First, the group algebra of a finite abelian group is both a bicommutative bialgebra and commutative separable Frobenius algebra, with the same multiplication but different comultiplications. There could be other compatibility relations that hold — I forget.

What’s going on here? Hopf algebraists have some idea about this stuff, involving the concept of an ‘integral’ for a Hopf algebra. Kuperberg’s work on involutory Hopf algebras and 3-manifold invariants should shed some light on this. But what’s the relevant PROP, and why do finite abelian groups give algebras for this PROP? Is some sort of weird ‘blending’ of spans and cospans involved?

Similarly, the group algebra of a finite nonabelian group is both a Hopf algebra and a separable noncommutative Frobenius algebra. Again, there’s an ‘integral’ involved… but what’s the story in terms of PROPs?

And another question: what happens if we take some other nice categories $E$ and work out $Span(E)$ and $Cospan(E)$? Do we sometimes get interestingly related PROPs? Are there interesting gadgets that are algebras of both these PROPs?

Posted by: John Baez on July 25, 2008 2:57 PM | Permalink | Reply to this

### Re: Theorems Into Coffee IV

Steve,

In section 5 (Example) of your above mentioned paper subsection 5.3. you write: “A morphism in $F \otimes F^{op}$ from $m$ to $n$ consists of morphisms: $p \rightarrow m$ and $p \rightarrow n$ in $F$;”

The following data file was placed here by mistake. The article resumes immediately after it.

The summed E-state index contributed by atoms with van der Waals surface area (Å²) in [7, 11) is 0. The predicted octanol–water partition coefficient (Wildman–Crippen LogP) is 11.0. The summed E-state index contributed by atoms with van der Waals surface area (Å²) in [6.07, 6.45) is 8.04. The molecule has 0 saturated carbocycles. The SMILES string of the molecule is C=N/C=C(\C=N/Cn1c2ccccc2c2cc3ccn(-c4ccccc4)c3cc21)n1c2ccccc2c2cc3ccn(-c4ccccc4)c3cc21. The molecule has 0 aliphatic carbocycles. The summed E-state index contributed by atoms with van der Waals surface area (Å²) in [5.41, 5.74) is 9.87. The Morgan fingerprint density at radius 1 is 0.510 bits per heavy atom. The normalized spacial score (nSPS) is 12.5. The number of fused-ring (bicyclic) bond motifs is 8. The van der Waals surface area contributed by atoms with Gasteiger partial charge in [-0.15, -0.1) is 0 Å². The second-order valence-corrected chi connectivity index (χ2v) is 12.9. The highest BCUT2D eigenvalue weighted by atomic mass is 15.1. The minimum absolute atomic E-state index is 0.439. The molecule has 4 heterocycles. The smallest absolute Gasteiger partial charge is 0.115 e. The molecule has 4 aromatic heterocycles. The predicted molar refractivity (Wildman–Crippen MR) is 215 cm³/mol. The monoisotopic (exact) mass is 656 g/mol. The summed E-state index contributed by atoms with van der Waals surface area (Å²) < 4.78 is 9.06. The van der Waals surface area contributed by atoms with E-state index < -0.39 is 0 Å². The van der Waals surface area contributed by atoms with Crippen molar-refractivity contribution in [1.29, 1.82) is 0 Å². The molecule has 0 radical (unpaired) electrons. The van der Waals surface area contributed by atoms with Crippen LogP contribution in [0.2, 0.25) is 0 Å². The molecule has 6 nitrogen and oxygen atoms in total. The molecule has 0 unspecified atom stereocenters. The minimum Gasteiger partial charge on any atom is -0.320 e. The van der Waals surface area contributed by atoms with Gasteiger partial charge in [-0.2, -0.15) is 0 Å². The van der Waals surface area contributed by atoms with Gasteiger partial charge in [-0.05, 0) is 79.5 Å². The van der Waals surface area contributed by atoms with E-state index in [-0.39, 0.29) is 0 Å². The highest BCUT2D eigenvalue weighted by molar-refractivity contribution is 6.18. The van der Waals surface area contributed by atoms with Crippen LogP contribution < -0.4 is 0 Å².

should $m$ as an element of $F \otimes F^{op}$ be viewed as element of $F$ by some natural embedding also?

subsection 5.9:
What is the tensor product on $D \otimes P$ ? A disjoint union?
What do you mean with the term “order preserving on fibres of $\psi´$” ?
(where $psi´$ is an order preserving map, what is the fibre of a map?)

May be this question can be answered by explaining why John claims that $D \otimes P$ is the same as P with morphisms being functions equipped with a linear ordering? Can one make this a little bit more precise?

Posted by: george on August 3, 2008 6:33 AM | Permalink | Reply to this

### Re: Theorems Into Coffee IV

John, thanks for your comments. Not sure if the things you discuss are easier, but certainly they are interesting.

George, you write

In section 5 (Example) of your above mentioned paper subsection 5.3. you write: “A morphism in $F \otimes F^{op}$ from $m$ to $n$ consists of morphisms: $p \rightarrow m$ and $p \rightarrow n$ in $F$;”

should $m$ as an element of $F \otimes F^{op}$ be viewed as element of $F$ by some natural embedding also?

All of these categories are PROPs, which means in particular that for all of them the objects are just the natural numbers. But it’s also true that $F$ can be embedded in $F\otimes F^{op}$. This corresponds to the case where the arrow $p\to m$ is an identity. It is also analogous to the fact that for a tensor product $R\otimes S$ of rings, we can regard $R$ as sitting inside $R\otimes S$.

subsection 5.9: What is the tensor product on $D \otimes P$ ? A disjoint union?

Yes.

What do you mean with the term “order preserving on fibres of $\psi$ ” ? (where $\psi$ is an order preserving map, what is the fibre of a map?)

A fibre of a map $f:X\to Y$ is a set of the form $\{x\in X\mid f(x)=y\}$ for some $y\in Y$.